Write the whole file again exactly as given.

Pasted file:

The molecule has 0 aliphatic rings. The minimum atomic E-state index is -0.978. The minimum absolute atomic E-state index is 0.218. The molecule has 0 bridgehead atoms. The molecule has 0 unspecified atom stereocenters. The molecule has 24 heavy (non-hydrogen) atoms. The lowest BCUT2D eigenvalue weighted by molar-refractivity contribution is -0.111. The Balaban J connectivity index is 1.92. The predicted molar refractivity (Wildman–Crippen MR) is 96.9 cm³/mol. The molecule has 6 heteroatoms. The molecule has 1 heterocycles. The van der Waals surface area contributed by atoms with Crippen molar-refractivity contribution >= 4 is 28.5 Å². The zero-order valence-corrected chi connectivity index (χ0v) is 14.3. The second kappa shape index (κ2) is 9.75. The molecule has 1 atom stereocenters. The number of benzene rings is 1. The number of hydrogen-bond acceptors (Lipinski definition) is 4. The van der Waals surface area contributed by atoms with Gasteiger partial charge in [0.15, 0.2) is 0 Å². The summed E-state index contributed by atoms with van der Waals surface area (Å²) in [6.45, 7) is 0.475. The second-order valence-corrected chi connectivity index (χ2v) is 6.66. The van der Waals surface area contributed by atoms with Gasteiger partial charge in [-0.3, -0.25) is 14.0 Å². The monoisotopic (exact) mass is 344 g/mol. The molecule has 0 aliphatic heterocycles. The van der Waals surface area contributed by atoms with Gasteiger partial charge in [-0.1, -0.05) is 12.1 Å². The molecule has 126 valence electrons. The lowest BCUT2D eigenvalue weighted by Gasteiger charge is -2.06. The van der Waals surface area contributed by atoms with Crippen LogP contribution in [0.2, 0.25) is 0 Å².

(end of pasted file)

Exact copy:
The molecule has 0 aliphatic rings. The minimum atomic E-state index is -0.978. The minimum absolute atomic E-state index is 0.218. The molecule has 0 bridgehead atoms. The molecule has 0 unspecified atom stereocenters. The molecule has 24 heavy (non-hydrogen) atoms. The lowest BCUT2D eigenvalue weighted by molar-refractivity contribution is -0.111. The Balaban J connectivity index is 1.92. The predicted molar refractivity (Wildman–Crippen MR) is 96.9 cm³/mol. The molecule has 6 heteroatoms. The molecule has 1 heterocycles. The van der Waals surface area contributed by atoms with Crippen molar-refractivity contribution >= 4 is 28.5 Å². The zero-order valence-corrected chi connectivity index (χ0v) is 14.3. The second kappa shape index (κ2) is 9.75. The molecule has 1 atom stereocenters. The number of benzene rings is 1. The number of hydrogen-bond acceptors (Lipinski definition) is 4. The van der Waals surface area contributed by atoms with Gasteiger partial charge in [0.15, 0.2) is 0 Å². The summed E-state index contributed by atoms with van der Waals surface area (Å²) in [6.45, 7) is 0.475. The second-order valence-corrected chi connectivity index (χ2v) is 6.66. The van der Waals surface area contributed by atoms with Gasteiger partial charge in [-0.3, -0.25) is 14.0 Å². The monoisotopic (exact) mass is 344 g/mol. The molecule has 0 aliphatic heterocycles. The van der Waals surface area contributed by atoms with Gasteiger partial charge in [-0.1, -0.05) is 12.1 Å². The molecule has 126 valence electrons. The lowest BCUT2D eigenvalue weighted by Gasteiger charge is -2.06. The van der Waals surface area contributed by atoms with Crippen LogP contribution in [0.2, 0.25) is 0 Å².